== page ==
Batman Beyond: Season Two DVD review, Justice League Unlimited: Season One DVD review

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Batman Beyond & Justice League Unlimited
starstarstarhalf starno star Starring: voices of Will Friedle, Kevin Conroy, Stockard Channing, Seth Green, Carl Lumbly, Phil LaMarr, George Newbern, Susan Eisenberg, Michael Rosenbaum
Director: Various
Category: Drama/Sci-Fi
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Warner Home Video has been on a DC Comics blitzkrieg as of late (mostly due to the summer release of “Superman Returns”), and along with making old “Superman” series available for the first time on DVD, Warner Bros. has continued to put out box sets for two of their more recent collections: “Batman Beyond” and “Justice League Unlimited.” Created only four years apart, but separated by decades of history, the two series actually have a lot more in common than you might think. Perhaps the most important similarity is Bruce Timm. Serving as a writer, producer, and even voice actor on both series, Timm has long been associated with all of the animated DC properties – from “Batman” and “Superman” to the relatively new “Teen Titans.” And with that kind of track record, it’s hard to expect anything less than quality. Luckily, fans will find little to be disappointed about.

Batman Beyond: Season Two (2000)
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The second year of “Batman Beyond” never quite lived up to its debut season, but the 26 included episodes still offer enough diversity to warrant adding the set to your collection. As the new Batman, Terry McGinnis delivers a refreshing take on the popular franchise (sort of like how Marvel re-introduced their iconic web-slinger as a teenage superhero in “Ultimate Spider-Man), and along with cleaning up Gotham’s crime-ridden streets, Terry also finds himself trying to survive high school. Unfortunately, while I respect the writers’ decision to avoid the usual rogue’s gallery of Batman villains in this series, the new group of baddies just aren’t as cool, or as menacing. Blight (who is a more-than-capable future Joker) is probably the only recurring villain that is actually a worthy replacement, while others like Shriek, Spellbinder, Curare and The Jokerz don’t even compare as sub-par copies.

The rest of the heavies are all pretty lame – including a guy obsessed with blowing shit up and a “Goonies”-type grandma with a sweet tooth for jewelry – and they make their respective episodes particularly unexciting. At least Terry finally earns an ally this season (his pink-haired, tech savvy, female friend Max), who’s a lot more like a young, hip Alfred than a pathetic amalgamation of Robin and Batgirl. The four-disc set also includes audio commentaries with producers Bruce Timm and Glen Murakami, voice director Andrea Romano and actor Will Friedle (Terry McGinnis/Batman) on two key episodes (“Splicers” and “The Eggbaby”), as well as another “Inside Batman Beyond” roundtable discussion with the series creators. Not bad for a cartoon that only lasted three seasons.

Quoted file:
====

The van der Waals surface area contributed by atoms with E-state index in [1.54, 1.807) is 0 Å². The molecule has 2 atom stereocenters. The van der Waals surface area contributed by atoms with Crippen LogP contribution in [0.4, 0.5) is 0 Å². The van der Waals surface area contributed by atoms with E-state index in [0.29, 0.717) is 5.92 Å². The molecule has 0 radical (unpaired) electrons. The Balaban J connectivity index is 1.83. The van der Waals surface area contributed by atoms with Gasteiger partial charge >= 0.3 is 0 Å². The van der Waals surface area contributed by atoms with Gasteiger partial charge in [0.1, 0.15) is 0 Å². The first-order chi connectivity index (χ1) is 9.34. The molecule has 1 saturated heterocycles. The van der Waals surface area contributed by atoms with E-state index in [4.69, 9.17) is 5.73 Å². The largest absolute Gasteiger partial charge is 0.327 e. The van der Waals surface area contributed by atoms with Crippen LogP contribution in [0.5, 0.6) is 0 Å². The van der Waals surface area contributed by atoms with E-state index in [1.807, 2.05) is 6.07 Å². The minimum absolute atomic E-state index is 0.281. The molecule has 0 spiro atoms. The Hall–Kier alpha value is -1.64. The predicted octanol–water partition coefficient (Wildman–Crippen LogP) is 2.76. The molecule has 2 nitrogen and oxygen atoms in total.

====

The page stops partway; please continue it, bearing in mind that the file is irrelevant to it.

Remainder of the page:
Justice League Unlimited: Season One (2004)
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Dubbed as a direct sequel to the original “Justice League” series, the creators of  “Justice League Unlimited” would much rather you refer to it as the unofficial third season. And why not? The show still features founding members Superman, Batman, Wonder Woman, Green Lantern, Flash, and J’onn J’onnz as the main characters, while also introducing several new characters into the mix. Of course, all of the new additions act more as guest stars than recurring characters, though several do make repeat appearances. Included in the roughly 50 new superheroes are favorites like Green Arrow, Supergirl, and Aquaman, as well as cult classics like Doctor Fate and even Booster Gold. Yes, you heard me correctly – Booster Gold gets his very own episode. How cool is that?

There are also some pretty amazing episodes in this four-disc collection, including the season one finale (“The Once and Future Thing” Part 1 & 2), a “Batman Beyond” crossover where Batman, Wonder Woman and Green Lantern end up in the future, and the season two finale (“Epilogue”) which shares yet another connection to the “Beyond” world. “Kid’s Stuff” transports our heroes to an alternate dimension, where they must defeat a power-obsessed brat as little tykes, and “Hawk and Dove” reunites “Wonder Years” brothers Jason Hervey and Fred Savage as the crime-fighting duo. In fact, while the front of the box promotes the set as a season one collection, it actually contains the first two seasons of the new series. It doesn’t really matter, though, since it only means that you’re getting more great episodes for the same price. Also included are two audio commentaries and a short production featurette.

Finale Verdict
All in all, “Justice League Unlimited” is probably the better bargain. Not only do you get more superhero bang for your buck (why watch one when you can watch 50+ for the same price?), but the series also features better animation and richer storylines. Still, don’t be so quick to discard “Batman Beyond.” This is a series that took an iconic superhero and managed to present a unique spin; something truly difficult considering it took twice as long for a proper reboot of the live-action franchise. If you’re a fan of the DC Universe, you’re probably going to buy both, but if you have to choose just one, “JLU” is the way to go.

~Jason Zingale